LANCASTER — A state Supreme Court ruling this week on South Carolina’s Stand Your Ground law likely means that the trial of the man charged with killing former Major League Baseball player Danny Clyburn Jr. of Lancaster can be scheduled soon, lawyers involved in the case say.
“I sure hope this means the man who killed Danny has to face what he did,” said Latonia Samuel, Clyburn’s ex-wife and mother of his two children.
The Supreme Court ruled this week that someone who kills or wounds another and invokes the Stand Your Ground law to get immunity and avoid prosecution can’t delay his trial by an appeal.
The S.C. law is similar to the Florida law that came under national scrutiny when George Zimmerman claimed self-defense when he shot and killed teenager Trayvon Martin. Zimmerman was acquitted, but the case sparked a national uproar over what rights people should have to shoot someone else.
That national debate includes the Clyburn killing. And of all nine South Carolina cases in appeal that now seem headed for court, Clyburn’s death is by far the most well known because he played in the major leagues.
Clyburn, 37, who played with the Baltimore Orioles and Tampa Bay Rays, died in February 2012 when lifelong acquaintance and distant cousin Derrick McIlwain shot Clyburn after an argument at a clubhouse in Lancaster.
In a March immunity hearing, McIlwain claimed self-defense, saying he should not stand trial for murder under the state’s “castle doctrine,” commonly called the Stand Your Ground law.
Clyburn had come back to Lancaster from his home in California to visit family last year when he was killed while hanging out with boyhood friends at a tiny home used as a men’s clubhouse for drinking and watching sports.
McIlwain, a convicted felon who grew up on the same street as Clyburn, was upset that Clyburn didn’t give back enough to people in the “ ’hood,” Sixth Circuit Solicitor Doug Barfield has said in court, so he “just pulled out a gun and shot” Clyburn.
In admitting to shooting Clyburn, McIlwain alleged that Clyburn, a far larger man and former professional athlete, was “high and drunk.”
Prosecutors scoffed at McIlwain’s claims, and a judge ruled McIlwain had not shown he had no choice but to shoot Clyburn.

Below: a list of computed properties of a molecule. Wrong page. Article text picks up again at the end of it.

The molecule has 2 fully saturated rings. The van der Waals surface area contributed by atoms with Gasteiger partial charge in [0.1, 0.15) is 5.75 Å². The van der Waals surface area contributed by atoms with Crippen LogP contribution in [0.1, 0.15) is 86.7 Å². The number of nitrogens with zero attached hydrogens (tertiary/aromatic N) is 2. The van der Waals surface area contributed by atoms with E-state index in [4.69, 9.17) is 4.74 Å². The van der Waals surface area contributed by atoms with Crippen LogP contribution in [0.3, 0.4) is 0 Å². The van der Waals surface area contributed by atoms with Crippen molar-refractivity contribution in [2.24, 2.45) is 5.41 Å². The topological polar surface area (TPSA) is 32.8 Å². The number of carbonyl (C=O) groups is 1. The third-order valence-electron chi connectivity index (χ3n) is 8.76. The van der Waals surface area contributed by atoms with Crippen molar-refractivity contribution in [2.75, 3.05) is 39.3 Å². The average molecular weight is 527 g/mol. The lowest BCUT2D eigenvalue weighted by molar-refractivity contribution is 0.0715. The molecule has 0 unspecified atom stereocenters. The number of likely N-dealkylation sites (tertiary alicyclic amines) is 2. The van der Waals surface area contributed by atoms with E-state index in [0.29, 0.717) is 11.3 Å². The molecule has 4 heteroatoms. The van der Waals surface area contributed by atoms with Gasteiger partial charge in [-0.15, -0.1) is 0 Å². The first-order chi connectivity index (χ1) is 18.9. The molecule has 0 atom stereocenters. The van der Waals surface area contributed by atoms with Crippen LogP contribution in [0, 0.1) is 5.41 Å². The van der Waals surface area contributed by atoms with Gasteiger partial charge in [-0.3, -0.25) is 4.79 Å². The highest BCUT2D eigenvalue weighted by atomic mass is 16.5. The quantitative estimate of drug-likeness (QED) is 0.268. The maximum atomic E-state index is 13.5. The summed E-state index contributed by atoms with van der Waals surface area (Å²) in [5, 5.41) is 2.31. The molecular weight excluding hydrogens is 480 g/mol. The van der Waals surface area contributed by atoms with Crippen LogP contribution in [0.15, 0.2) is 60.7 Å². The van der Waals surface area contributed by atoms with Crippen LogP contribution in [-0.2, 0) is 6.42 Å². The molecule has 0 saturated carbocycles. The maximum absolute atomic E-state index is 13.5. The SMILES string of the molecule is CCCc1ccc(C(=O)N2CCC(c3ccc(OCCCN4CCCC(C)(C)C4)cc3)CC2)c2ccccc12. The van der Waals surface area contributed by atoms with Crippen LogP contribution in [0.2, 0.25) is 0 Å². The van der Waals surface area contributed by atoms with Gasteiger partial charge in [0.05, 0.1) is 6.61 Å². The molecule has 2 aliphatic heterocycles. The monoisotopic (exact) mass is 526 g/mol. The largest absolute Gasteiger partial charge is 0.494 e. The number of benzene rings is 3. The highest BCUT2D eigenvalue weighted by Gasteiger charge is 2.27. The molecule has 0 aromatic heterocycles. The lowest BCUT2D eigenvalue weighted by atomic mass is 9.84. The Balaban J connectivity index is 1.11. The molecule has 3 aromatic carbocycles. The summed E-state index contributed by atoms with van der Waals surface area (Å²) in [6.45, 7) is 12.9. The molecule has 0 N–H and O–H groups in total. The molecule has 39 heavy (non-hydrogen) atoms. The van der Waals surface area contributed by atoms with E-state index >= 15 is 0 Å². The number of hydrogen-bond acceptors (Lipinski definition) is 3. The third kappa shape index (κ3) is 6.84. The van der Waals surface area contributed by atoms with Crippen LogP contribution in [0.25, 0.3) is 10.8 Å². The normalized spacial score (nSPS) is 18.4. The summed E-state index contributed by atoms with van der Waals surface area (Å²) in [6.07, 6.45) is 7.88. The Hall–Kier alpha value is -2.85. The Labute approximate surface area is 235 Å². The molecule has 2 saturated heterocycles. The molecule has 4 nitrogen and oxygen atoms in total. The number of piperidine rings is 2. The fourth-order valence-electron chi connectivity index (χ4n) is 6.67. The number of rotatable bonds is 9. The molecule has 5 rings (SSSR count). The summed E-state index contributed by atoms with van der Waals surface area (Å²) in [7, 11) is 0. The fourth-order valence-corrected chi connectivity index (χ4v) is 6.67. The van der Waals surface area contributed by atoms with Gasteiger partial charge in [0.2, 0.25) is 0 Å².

Although the Supreme Court ruling does not address the Clyburn case specifically, it is expected that all the South Carolina appeals cases will now be sent back to trial courts after official dismissal of the appeals.
Of the nine cases, two involve killings in Lancaster County and one in Chester County.
All three of the area defendants claimed the Stand Your Ground law meant that each had a right to use deadly force to protect themselves. Judges in all three cases ruled against the accused.
This week’s ruling almost certainly means prosecutors can now move ahead in the Chester and Lancaster murder cases, Barfield said.
“Until this ruling, our hands were tied by these appeals,” he said, “but it appears we now will have that chance to move forward.”
Mike Lifsey, the Sixth Circuit chief public defender, agreed that the appeals of the three pending cases his office is handling are likely over, and prosecutors soon will be able to set trial dates.
Lifsey represents Anthony O’Brian Isom, a Chester man accused of killing his cousin. The two cousins got into a fight that prosecutors have said in court ended when Isom beat his cousin to death.
Assistant public defender William Frick represents two of the accused killers, including McIlwain.
“Bad cases make bad laws,” Frick said, “and in South Carolina this was a bad case and we had a bad result.”
But prosecutors say the Supreme Court ruling now means that defendants accused of anything from assault up to murder can no longer hold up trials claiming immunity, said Willy Thompson, assistant 16th Circuit solicitor.
In recent months, one stabbing trial was halted mid-trial when the defendant claimed Stand Your Ground. Two others cases, including a shooting death at a Rock Hill nightclub, only went forward because of plea deals after Stand Your Ground threatened to grind the process to a halt.
Andrew Dys • 803-329-4065 • firstname.lastname@example.org